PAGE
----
Not quite perfect in execution, but on the stuff that it does get right, the heartbreak and humor are still strong enough to earn a B.

Vol. 8
(by Miyuki Kobayashi and Natsumi Ando, Del Rey, $10.95)

"Najika's world is falling apart. Lavender House, the orphanage where she grew up, is being shut down, and there's only one way she can save it. When Najika is challenged to a High Tea cook-off against Seiya, her nemesis, the scheming director of Seika Academy makes Najika an offer: lose the contest on purpose, and he'll save Lavender House from ruin. Will Najika throw the fight—or will her true self shine through?"

Much like its heroine, Kitchen Princess continues to achieve great results with even the simplest of ingredients. At this point in the series, there's really nothing that readers haven't seen before, yet the story continues to captivate at every turn. There's another cooking competition in store, but this time with the added wrench of "throw the match and I'll save your childhood home" thrown in. There's another love triangle in the works, but with bad-boy-turned-noble-hero Daichi on one side and Seiya (who may be the actual Flan Prince) on the other, there are now multiple layers of storyline and emotion factoring into Najika's choice. (Also, there are still bonus recipes that tie into each chapter, but for the less kitchen-proficient, there are stickers in the back!) Ultimately, though, the dramatic heart of this volume lies with Najika's choice to either save Lavender House or defend her integrity as a cook—and the actions Daichi and Seiya take as a result. With sunny, impressionistic artwork and widely spaced panels, it's a brisk yet satisfying read, with emotion infused into every page—emotion that makes the series as wonderful as it is.

Nope ... it's still not Volume 6, and anyone hoping for the dramatic qualities of that masterpiece will have to keep waiting. No matter what kind of heart-wrenching cliffhanger Najika gets embroiled in, the ending always fizzles out somehow. First off, the difficult moral choice between Lavender House and the High Tea competition becomes a lot less difficult when Daichi goes and messes things around. Then the results of the competition itself end up being ... well, not quite as thrilling as one might have imagined. At least these plot points help to construct the essential corners of the new Najika/Daichi/Seiya love triangle, but the relationships go unresolved because it's far too early to swing in any particular direction. And all the stuff about Najika's past involving the Lavender House and the true identity of the Flan Prince? More hints come dropping in, but it's still not a finished story thread. It's like the series has become afraid of dramatic revelations. And the artwork is starting to rely too much on headshots in almost every frame. Beware of artistic laziness!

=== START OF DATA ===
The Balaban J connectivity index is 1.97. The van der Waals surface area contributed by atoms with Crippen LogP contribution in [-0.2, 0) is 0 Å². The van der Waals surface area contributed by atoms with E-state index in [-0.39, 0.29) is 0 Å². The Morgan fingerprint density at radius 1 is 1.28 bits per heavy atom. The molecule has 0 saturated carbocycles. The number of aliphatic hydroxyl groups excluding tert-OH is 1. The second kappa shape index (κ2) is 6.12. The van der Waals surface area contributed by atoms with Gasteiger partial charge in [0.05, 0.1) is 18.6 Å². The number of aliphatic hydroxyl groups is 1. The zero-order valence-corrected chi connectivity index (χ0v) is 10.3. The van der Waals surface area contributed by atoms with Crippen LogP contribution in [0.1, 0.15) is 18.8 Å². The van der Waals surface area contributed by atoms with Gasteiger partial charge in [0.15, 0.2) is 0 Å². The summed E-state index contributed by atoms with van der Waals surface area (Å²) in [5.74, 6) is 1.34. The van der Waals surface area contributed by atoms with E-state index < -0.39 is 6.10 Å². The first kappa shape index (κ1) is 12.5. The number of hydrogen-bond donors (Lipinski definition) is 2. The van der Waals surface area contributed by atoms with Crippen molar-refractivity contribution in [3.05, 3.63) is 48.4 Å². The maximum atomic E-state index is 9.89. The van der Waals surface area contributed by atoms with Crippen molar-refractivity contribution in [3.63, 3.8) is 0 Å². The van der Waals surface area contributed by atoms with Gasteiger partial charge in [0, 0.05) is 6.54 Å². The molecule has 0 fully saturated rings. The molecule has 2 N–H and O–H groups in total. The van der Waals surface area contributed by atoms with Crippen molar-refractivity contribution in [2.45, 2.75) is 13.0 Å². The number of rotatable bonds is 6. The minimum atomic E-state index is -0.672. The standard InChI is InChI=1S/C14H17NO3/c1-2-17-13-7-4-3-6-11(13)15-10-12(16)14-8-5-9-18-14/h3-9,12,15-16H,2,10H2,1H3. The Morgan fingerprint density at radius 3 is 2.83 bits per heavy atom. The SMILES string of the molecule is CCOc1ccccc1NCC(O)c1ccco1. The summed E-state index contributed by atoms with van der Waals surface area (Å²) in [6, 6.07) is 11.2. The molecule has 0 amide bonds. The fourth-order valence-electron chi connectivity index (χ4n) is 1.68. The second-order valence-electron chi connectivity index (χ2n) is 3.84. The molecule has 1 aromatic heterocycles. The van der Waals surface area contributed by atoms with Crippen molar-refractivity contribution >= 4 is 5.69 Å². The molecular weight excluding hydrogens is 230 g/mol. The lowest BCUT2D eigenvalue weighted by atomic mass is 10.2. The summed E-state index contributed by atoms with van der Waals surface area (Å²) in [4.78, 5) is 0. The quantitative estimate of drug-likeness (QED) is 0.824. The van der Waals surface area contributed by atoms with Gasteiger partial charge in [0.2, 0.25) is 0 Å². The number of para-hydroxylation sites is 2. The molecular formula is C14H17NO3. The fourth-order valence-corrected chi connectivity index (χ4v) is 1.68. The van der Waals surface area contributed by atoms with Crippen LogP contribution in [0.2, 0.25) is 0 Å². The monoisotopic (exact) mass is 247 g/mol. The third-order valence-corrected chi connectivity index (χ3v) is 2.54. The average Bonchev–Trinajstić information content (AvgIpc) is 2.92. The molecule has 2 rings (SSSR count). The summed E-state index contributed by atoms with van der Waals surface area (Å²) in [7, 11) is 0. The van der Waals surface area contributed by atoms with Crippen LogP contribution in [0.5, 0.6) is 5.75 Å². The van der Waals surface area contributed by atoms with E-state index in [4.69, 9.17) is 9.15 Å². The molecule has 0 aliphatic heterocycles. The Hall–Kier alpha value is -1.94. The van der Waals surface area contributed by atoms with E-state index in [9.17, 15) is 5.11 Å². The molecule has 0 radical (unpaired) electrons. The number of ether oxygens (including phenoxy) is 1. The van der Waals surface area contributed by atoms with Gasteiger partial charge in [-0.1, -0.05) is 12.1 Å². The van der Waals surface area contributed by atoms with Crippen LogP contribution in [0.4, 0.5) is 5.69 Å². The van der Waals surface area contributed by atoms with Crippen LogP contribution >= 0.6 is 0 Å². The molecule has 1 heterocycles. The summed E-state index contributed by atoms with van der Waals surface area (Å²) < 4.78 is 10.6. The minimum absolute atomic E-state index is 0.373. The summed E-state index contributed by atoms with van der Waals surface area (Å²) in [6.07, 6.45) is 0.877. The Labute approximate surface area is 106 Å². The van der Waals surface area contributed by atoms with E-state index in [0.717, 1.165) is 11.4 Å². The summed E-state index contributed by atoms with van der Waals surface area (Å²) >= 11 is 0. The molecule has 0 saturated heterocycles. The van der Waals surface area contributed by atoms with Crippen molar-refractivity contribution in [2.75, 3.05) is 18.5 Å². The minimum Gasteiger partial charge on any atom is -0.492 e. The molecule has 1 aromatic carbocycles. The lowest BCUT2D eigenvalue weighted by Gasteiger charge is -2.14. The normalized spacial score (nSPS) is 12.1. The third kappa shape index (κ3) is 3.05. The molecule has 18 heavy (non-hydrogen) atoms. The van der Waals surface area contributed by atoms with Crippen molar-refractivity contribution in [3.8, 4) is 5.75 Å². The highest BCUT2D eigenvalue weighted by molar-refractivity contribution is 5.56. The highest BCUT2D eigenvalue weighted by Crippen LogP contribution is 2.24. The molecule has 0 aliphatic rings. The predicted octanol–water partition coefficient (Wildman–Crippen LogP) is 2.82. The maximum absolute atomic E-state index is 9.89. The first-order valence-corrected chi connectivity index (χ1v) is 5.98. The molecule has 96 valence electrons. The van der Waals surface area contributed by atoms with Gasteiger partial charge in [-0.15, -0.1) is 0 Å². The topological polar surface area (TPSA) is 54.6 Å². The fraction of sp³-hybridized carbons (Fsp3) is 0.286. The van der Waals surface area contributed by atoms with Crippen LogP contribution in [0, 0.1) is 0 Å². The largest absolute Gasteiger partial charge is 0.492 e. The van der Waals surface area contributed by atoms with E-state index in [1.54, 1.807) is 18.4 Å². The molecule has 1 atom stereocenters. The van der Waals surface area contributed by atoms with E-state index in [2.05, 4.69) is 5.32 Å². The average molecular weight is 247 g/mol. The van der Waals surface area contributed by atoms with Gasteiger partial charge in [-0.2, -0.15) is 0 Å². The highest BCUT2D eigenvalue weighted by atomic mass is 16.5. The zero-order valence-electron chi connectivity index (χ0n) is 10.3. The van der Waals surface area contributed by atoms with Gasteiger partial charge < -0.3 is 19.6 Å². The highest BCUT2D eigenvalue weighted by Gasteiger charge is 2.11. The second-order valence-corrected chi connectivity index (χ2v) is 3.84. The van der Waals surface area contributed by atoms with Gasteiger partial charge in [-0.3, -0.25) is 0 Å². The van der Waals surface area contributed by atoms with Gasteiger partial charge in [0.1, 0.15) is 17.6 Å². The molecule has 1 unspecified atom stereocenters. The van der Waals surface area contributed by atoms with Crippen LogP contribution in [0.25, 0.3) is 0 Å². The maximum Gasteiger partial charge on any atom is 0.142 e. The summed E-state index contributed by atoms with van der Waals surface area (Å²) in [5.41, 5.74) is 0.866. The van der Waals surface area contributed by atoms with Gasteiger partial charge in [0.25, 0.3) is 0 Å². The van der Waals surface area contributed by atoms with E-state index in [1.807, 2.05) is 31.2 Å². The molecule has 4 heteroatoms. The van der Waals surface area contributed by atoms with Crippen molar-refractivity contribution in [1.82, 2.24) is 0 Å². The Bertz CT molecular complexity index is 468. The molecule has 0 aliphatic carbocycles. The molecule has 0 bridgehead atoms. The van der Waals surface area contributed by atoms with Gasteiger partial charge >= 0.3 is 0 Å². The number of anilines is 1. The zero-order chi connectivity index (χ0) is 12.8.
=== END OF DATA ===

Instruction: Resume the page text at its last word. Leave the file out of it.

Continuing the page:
This volume doesn't quite reach the top level—but in aiming for those heights, it still does better than most other things in its genre and demographic. A solid B+ for this installment.

Vol. 1
(by Natsuki Takaya, Tokyopop, $9.99)

"Tamaki Otoya is the last in a line of ancient summoners tasked to battle evil forces that threaten mankind. Burdened by his duty as a summoner, Tamaki has always found strength from his childhood friend, Asahi, with whom he has a deep emotional bond. So when Asahi's friend is found out to be possessed by a demon, he awakens—as the one destined to exorcise demons out of tortured human souls.
Fruits Basket creator Natsuki Takaya delivers a story of love, loss, and the redemptive power of forgiveness, in this heartbreaking tale of star-crossed lovers who are bound by a responsibility that may destroy them."

Wow, they certainly got the heartbreak part right. Unlike other supernatural tales where the exorcist shows up, makes things go "Poof," and everyone goes home happy, this one comes with some surprisingly sad endings. The reason it works so well that way is because negative emotions are intrinsically tied into the plot: every demon that Tamaki fights is a manifestation of human unhappiness, whether it be the guilt over a sibling's death, failure to live up to parental expectations, or worse. It sounds depressing, but there's a certain catharsis to be found in reading through each story, especially as Tamaki wields his spiritual powers and fights his own personal obstacles. And that's the other thing: instead of being some overpowered sorcerer, Tamaki is a character who actually has plenty of room for improvement in his predestined profession—and it's this personal development that adds another dimension to the story. Lastly, the visual flash of Tamaki's spellcasting abilities give the series that extra sheen of supernatural flair that it needs.

Do you looooove Fruits Basket? Do you worship the paper that Natsuki Takaya draws on? Then avert your eyes from this travesty known as her debut work, which showcases some budding talent but mostly a lot of first-timer shortcomings. From scattershot paneling, to lines of dialogue seemingly placed at random, to indistinguishable, sloppily drawn characters, to scene transitions and turns of plot that make no sense, this is the work of an artist who has a lot to say but is yet to develop the mechanics of how to say it. Worse yet, the supernatural logistics in this story are too complex for their own good, caught up in obscure rituals and fancy jargon (although half of that you can blame on translators who think that translating Japanese words is optional). This is particularly troublesome in the final chapter of the story, where the plot is supposed to get a lot more serious—apparently because Subaru from Tokyo Babylon shows up—and instead becomes a lot more confusing and all but throws the reader out of the story. Some may call it beautifully depressing, but honestly, it's just depressing. And bad.